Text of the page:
Thursday, February 27, 2014

A Short History of the Twentieth Century by John Lukacs

Do you want a Joe Friday ("Just the facts, ma'am, just the facts") history of the 20th century? Go elsewhere. Do you want to read an extended essay on the crucial events of the century by a master writer and historian? Then read this book. Do you want someone who will mouth common platitudes? Go elsewhere. Do you want the reflections and insights of a man who's studied and written about the 20th century in as much detail and with as much insight as anyone I can think of. Then read this book; in fact, you'd do well to read the rest of John Lukacs's work, too. 

Enjoying John Lukacs is the equivalent of enjoying a fine wine. Lukacs is a vineyard that keeps producing superb fare, now in his 90th year. Each new work provides a unique blend of insights. I'm a Lukacs connoisseur. But some do not care for what I consider an exquisite vintage. I read one review of this book that referred to him as "cranky", and in a charming sort of way, I can see that. Others find his opinions too harsh, dated, or limited in his perspective. I don't think so, but perfection isn't my primary concern. 

Lukacs sets forth many propositions, some of which he's stated before. For instance, his 20th century runs from 1914 to 1989 (the collapse of Communism). This is foremost a political history, and many historians will agree with the shortened scope of the century about which he writes. He centers his concerns on Europe and America. He acknowledges that he gives short shrift to Latin America, Africa, and much of Asia (Japan the primary exception). But he argues, rightly I think, that in this century, with some exception for Japan and China (near the end) has centered on Europe. The main focus of U.S. policy has centered on Europe. In the short 20th century, Europe was at the center of the action, including the horrible killing fields of the two wars. Lukacs notes that we've now reached the End of the Modern Age (the title of an earlier work, by the way), which also marks the end of the European Age. We don't yet know what follows; just as those who lived in (what we now call) the Middle Ages didn't know what would follow from the changes they saw as thheir age waned. Lukacs also states that "the twentieth century was--an? the?--American century". (2-3).

Lukacs sees Democracy as the great movement, but Democracy (as popular sovereignty) was shaped in no small part by nationalism (different from patriotism, as Lukacs has often written) and populism, which differs from classical liberalism. Given his quote of Burkhardt near the end of the book, one senses that he feels uneasy about the continued success of Democracy subject to the demands of nationalism and populism. 

Lukacs most blatantly transgresses popular dogma by contending  that some individuals still guide history. He contends that World War II was Hitler's war. No Hitler, no war. He believes that the ascension of Churchill over Halifax made the difference that allowed Britain to survive until "the New World with all its power and might, sets forth to the liberation and rescue of the Old." (Churchill). Likewise, Franklin Roosevelt and Joseph Stalin play outsized roles (for good and ill) in the course of events.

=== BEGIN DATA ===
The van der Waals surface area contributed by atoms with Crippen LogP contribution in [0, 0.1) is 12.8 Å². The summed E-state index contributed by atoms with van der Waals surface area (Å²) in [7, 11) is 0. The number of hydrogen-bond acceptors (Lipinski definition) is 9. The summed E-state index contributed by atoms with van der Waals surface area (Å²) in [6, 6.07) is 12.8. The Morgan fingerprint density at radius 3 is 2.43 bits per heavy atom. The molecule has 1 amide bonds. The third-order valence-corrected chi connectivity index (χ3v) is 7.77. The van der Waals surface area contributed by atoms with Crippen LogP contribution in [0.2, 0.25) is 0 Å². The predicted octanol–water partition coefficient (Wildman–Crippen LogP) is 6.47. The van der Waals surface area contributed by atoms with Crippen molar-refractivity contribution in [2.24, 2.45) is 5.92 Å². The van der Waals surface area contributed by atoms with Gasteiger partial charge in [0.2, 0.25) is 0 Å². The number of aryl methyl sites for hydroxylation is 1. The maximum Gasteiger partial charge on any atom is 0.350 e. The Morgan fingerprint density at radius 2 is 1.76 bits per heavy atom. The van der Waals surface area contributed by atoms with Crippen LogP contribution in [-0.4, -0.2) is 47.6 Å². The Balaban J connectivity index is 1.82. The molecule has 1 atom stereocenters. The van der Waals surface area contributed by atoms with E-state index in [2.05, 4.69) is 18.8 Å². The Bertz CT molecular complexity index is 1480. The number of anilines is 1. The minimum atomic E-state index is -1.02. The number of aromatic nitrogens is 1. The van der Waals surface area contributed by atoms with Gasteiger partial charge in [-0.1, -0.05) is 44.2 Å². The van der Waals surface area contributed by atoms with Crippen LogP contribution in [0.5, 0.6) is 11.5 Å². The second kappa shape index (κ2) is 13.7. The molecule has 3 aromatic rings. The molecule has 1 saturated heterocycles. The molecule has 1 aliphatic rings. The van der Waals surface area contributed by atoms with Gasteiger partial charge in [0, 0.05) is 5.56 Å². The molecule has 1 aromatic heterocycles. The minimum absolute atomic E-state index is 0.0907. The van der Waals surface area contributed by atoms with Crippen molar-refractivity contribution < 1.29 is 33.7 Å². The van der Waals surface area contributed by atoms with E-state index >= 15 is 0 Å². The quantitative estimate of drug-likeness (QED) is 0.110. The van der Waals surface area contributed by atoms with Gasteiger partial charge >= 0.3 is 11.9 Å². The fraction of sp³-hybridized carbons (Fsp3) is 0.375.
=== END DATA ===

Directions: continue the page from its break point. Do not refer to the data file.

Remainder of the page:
In addition to these perspectives and many others, Lukacs at the beginning and at the end of the book reflects on the project of history, knowing, and the human future. Of history as a discipline, he writes: 

     I have devoted much of my life to asserting, teaching, and writing that "objective" and "scientific" history are inadequate desiderata; but so, too, is "subjective" history. Our historical knowledge, like nearly every kind of human knowledge, is personal and participatory, since the knower and the known, while not identical, are not and cannot be entirely separate. We do not possess truth completely. Yet pursue truth we must. So many seemingly endless and incomplete truths about the history of the twentieth century are still worth pursuing, and perhaps forever. (1)
. . . .
    Historical knowledge, nay, understanding, depends on descriptions rather than on definition. It consists of words and sentences that are inseparable from "facts"; they are more than the wrapping of facts. "In the beginning was the Word," and so it will be at the end of the world. (1-2)
At the end of this book, he cites Tocqueville and Jacob Burckhardt, who, along with Johan Huizinga, are the predecessors who have most influenced Lukacs. Among twentieth century thinkers, Niels Bohr and Werner Heisenberg, formulators of the Uncertainty Principle in quantum physics, have influenced Lukacs. Lukacs writes of the uncertainty principle in human knowing: 

    The knower cannot be separated from the known. And with this is a greater and deeper meaning: that we, on our little, warm planet, are (again? anew?) at the very center of the universe. The universe was, and is, not our creation. But we human beings on this earth have invented it, and go on inventing it from time to time.
. . . . 
    Our twentieth-century recognitions, no matter how scattered and still hardly conscious, must, and will, issue not from human arrogance but from human humility. Perhaps just as important as our recognition of our central situation in the universe is our recognition that the limitations of our human knowledge do not restrict but enrich us. (212).

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